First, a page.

Miami Children’s Hospital

Clothes designed by Miami Children’s Hospital doctors offered on Walmart.com

 
 
Miami Children’s Hospital pediatricians contributed ideas and product designs for its KidzStuff line of kids’ rompers that Walmart agreed to carry on its website. Shown, a one-piece UPF-rated sun romper priced at $19.99.
Miami Children’s Hospital pediatricians contributed ideas and product designs for its KidzStuff line of kids’ rompers that Walmart agreed to carry on its website. Shown, a one-piece UPF-rated sun romper priced at $19.99.
Courtesy Miami Children’s Hospital

pborns@MiamiHerald.com

Miami Children’s Hospital, which last year launched a line of kid’s consumer products called KidzStuff, has scored a deal with Walmart to carry its infant and children’s clothes on the retailer’s website.

“If the products do well, we hope to get space in their stores,” said KidzStuff’s Logistics and Retail Operations Lead Debbie DaSilva. The two products to be featured on the Walmart website are a baby romper designed to protect the child from sun exposure and a similar outfit with a patent-pending insect repellant, each costing $19.99.

DaSilva believes KidzStuff is the only hospital-created consumer product line of its kind in the country. The brainchild of Miami Children’s CEO Dr. Narendra Kini, it is a subsidiary of the hospital, which funded its start-up.

While declining to provide the start-up cost, DaSilva said any eventual revenues from retail sales will flow back to the hospital’s philanthropic initiatives.

The hospital also serves as a think tank for KidzStuff’s product research and development efforts. Through a program called Idea Machine, anyone in the hospital can submit a product idea.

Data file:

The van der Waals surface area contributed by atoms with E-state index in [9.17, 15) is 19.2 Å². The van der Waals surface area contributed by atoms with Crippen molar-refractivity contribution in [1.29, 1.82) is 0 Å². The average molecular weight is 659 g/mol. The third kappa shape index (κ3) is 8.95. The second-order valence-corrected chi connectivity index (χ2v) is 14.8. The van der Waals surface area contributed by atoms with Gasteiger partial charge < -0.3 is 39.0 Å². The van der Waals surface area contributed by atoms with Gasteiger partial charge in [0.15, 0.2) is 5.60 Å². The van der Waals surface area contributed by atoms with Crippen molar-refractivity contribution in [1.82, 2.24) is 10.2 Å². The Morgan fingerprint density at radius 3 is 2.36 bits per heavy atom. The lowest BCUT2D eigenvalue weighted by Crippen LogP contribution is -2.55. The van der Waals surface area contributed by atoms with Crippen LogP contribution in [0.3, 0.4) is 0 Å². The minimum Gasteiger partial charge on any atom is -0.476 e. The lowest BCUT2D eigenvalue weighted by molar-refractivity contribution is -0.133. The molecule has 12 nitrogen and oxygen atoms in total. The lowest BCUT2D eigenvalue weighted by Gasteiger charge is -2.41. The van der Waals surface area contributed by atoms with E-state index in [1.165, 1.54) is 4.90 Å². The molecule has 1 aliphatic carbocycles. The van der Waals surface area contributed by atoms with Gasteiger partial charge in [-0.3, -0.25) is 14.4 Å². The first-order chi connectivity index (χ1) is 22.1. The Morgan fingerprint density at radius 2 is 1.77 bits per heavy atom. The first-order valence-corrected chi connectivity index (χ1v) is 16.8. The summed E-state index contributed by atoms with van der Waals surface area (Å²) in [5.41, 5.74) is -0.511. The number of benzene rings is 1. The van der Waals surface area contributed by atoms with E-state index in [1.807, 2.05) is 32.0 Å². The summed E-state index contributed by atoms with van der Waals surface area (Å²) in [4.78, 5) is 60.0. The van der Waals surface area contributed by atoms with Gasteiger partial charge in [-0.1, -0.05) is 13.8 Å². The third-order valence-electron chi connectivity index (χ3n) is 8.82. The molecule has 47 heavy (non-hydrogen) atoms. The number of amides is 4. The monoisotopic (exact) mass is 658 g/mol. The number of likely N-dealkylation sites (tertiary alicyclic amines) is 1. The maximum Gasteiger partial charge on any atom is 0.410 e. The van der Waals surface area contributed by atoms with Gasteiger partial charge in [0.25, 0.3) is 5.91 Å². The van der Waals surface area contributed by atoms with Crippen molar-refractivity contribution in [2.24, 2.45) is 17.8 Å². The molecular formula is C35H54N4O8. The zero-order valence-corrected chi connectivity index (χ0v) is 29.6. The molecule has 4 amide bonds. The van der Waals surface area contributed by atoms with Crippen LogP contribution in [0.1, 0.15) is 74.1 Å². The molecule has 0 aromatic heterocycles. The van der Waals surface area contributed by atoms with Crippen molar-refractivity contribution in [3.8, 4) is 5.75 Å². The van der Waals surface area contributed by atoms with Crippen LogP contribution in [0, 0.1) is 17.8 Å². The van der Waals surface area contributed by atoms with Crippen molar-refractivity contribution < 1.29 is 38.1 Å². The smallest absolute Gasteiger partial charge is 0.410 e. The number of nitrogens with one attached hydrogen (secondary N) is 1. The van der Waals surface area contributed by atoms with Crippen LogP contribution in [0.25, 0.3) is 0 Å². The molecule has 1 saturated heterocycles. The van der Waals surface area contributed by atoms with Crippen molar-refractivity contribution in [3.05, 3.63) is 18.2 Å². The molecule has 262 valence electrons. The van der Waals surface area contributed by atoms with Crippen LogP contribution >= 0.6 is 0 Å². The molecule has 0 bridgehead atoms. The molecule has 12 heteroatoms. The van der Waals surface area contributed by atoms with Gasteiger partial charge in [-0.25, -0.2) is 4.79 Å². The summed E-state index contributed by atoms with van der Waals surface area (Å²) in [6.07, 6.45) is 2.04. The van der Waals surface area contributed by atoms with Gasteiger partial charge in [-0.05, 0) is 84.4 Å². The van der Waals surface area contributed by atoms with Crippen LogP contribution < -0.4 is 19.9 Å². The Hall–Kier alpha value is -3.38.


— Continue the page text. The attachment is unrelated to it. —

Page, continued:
“We select the best ideas and narrow them to what we want to develop. Doctors work with me on the prototypes and designs,” DaSilva said.

So far, Miami Childrens’ pediatricians have helped develop a baby-safe nail trimmer and a patent-pending onesie to cradle an infant’s neck, as well as the protective rompers. In the works are a toothbrush for young children being designed with Dr. Rosie Roldan, who oversees the hospital’s urgent-care center in Doral.

As one of the nation’s 25 top-grossing children’s hospitals in 2013, with $1.61 billion in patient revenues, Miami Children’s can afford to invest in new revenue streams. But other than branding its reputation in the minds of consumers, how will its retail efforts affect the core business of providing pediatric medical care?

DaSilva said the core business isn’t affected. The focus remains on “helping parents take better care of their kids.”

This story was produced in collaboration with Kaiser Health News, an editorially independent program of the Kaiser Family Foundation.

Read more Healthcare Reform stories from the Miami Herald

  • Power of Price

    Healthcare prices: Many moving parts veiled by confidentiality agreements

    The price of a medical procedure can vary greatly for consumers and their employers, depending on the hospital’s operating costs, the patient’s condition, and even who’s paying and how.

  • Power of Price

    Patients take on more of healthcare costs, but struggle to find prices

    Health plans with high out-of-pocket costs are pushing consumers to price shop for healthcare. But prices can be hard to find before a procedure, and most patients don’t find them until the hospital bill arrives.

  • Power of Price

    Power of Price: A glossary of healthcare terms

    As if healthcare pricing wasn’t complex enough, try talking about it without running into some conversation-stopping jargon. Words that mean one thing to the rest of the English-speaking world can mean something completely different in healthcare — like a “charge” that isn’t the same as the price.

Miami Herald

Join the
Discussion

The Miami Herald is pleased to provide this opportunity to share information, experiences and observations about what's in the news. Some of the comments may be reprinted elsewhere on the site or in the newspaper. We encourage lively, open debate on the issues of the day, and ask that you refrain from profanity, hate speech, personal comments and remarks that are off point. Thank you for taking the time to offer your thoughts.

The Miami Herald uses Facebook's commenting system. You need to log in with a Facebook account in order to comment. If you have questions about commenting with your Facebook account, click here.

Have a news tip? You can send it anonymously. Click here to send us your tip - or - consider joining the Public Insight Network and become a source for The Miami Herald and el Nuevo Herald.

Hide Comments

This affects comments on all stories.

Cancel OK

  • Marketplace

Today's Circulars

  • Quick Job Search

Enter Keyword(s) Enter City Select a State Select a Category